Steel Records Box
McCoy tells the story of the beginning of the National Archives, but there is also a parallel story of the history of the container. We are grateful to Mr. Rapport because he had the foresight to save some of the nations first archives storage containers. After the renovation it might be nice to see a display that includes those original containers. Picture the Woodruff boxes that held our Civil War pensions along side the hinged steel container and the first generation Hollinger box in an exhibit on the history of archival containers.
I invite any persons with knowledge of records container history to contact me at 800-634-0491 or email@example.com.
Elizabeth Williams, Hollinger Corporation
SAA annual meeting to pay tribute to three DC archivists
If you are heading to Birmingham for the SAA 2002 annual meeting, its not too early to mark your calendar for the Friday afternoon, August 23rd session Paradigms of Archivists: Sara Jackson, James Walker, and Harold Pinkett. The session is meant as a prototype, where through the medium of biography the profession can look at various attributes of archivists and recognize the careers of individuals that were exemplars of the profession. All three of the above individuals were African Americans. All three worked at the National Archives where each excelled as a reference archivist.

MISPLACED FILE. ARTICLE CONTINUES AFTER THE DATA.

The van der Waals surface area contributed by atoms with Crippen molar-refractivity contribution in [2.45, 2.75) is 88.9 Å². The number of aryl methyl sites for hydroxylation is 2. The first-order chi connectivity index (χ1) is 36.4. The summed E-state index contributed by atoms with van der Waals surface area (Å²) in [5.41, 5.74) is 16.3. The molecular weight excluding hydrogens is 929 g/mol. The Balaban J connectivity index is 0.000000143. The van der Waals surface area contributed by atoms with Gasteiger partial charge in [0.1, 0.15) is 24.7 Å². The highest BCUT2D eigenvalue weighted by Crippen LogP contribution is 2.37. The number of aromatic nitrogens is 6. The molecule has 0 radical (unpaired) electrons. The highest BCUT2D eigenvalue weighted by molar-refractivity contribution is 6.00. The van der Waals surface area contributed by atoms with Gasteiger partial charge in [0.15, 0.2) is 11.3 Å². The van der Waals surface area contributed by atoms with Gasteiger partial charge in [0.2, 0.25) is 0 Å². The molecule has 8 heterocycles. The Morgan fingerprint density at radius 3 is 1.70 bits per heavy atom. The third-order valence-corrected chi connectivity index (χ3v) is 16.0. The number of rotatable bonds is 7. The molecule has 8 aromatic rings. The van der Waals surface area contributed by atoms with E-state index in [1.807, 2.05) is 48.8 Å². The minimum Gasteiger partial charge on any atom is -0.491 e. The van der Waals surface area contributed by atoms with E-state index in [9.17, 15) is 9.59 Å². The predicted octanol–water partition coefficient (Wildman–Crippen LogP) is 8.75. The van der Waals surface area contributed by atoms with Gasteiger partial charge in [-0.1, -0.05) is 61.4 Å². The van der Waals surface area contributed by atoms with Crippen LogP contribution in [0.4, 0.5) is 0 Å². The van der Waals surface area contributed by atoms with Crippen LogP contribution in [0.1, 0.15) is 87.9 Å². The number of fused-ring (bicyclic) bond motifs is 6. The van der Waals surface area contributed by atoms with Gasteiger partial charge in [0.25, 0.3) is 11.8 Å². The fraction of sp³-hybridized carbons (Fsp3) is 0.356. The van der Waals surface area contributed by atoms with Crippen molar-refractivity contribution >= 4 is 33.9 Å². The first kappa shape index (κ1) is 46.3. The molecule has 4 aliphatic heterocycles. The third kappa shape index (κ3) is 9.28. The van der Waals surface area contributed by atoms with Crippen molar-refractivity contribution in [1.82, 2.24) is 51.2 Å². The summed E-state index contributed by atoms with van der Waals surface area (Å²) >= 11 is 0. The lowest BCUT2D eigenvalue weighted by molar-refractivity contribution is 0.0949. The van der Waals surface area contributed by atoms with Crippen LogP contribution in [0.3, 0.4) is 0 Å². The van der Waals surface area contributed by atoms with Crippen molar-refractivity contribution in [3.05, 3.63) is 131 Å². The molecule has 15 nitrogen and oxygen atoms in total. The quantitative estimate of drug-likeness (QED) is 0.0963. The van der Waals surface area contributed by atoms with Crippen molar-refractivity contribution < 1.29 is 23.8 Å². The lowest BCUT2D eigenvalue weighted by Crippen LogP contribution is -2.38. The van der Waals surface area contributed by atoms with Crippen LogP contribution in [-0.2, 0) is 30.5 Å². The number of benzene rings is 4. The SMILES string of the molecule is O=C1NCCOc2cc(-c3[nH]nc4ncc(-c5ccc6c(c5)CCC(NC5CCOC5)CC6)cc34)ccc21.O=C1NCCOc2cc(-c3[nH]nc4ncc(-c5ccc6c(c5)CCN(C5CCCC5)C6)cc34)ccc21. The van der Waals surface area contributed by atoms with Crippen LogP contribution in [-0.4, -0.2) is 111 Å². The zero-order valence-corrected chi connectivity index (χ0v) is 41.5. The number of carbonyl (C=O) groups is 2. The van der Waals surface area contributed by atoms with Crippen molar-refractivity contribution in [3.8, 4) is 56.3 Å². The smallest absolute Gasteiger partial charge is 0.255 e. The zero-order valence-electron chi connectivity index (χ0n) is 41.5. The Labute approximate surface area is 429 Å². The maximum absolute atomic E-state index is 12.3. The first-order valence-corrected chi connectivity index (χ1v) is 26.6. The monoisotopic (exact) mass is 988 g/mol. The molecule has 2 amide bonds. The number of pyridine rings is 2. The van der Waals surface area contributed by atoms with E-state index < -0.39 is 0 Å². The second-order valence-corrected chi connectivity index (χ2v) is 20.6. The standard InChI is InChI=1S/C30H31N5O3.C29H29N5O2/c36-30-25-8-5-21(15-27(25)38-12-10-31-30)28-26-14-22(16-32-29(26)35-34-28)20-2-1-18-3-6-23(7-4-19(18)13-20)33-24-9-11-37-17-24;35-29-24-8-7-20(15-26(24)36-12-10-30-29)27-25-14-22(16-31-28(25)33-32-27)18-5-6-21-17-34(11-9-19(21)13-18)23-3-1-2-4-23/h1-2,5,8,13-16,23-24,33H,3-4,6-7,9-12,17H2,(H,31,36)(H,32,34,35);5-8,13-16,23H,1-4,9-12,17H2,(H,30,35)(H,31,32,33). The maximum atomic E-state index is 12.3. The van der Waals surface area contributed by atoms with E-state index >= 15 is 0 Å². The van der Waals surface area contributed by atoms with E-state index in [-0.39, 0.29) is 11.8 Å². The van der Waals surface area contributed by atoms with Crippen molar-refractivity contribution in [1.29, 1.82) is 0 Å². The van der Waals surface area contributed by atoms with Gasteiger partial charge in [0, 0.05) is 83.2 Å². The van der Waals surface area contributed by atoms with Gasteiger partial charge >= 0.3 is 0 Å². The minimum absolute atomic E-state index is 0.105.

Sara Jackson gained a reputation for knowing military records better than any one else at the National Archives. After the University of Toledo gave her an honorary Ph.D. for her assistance to researchers, the National Archives upgraded her position to that of archivist. She spent the final years of her career as a liaison to editors of NHPRC-financed projects, locating relevant materials within National Archives record groups. 2
James Walker gained fame as a subject specialist who assisted genealogists using records within the National Archives. In retirement one of his projects as researcher for the Daughters of the American Revolution (DAR) was to document the service of African Americans from New England during the Revolutionary War.3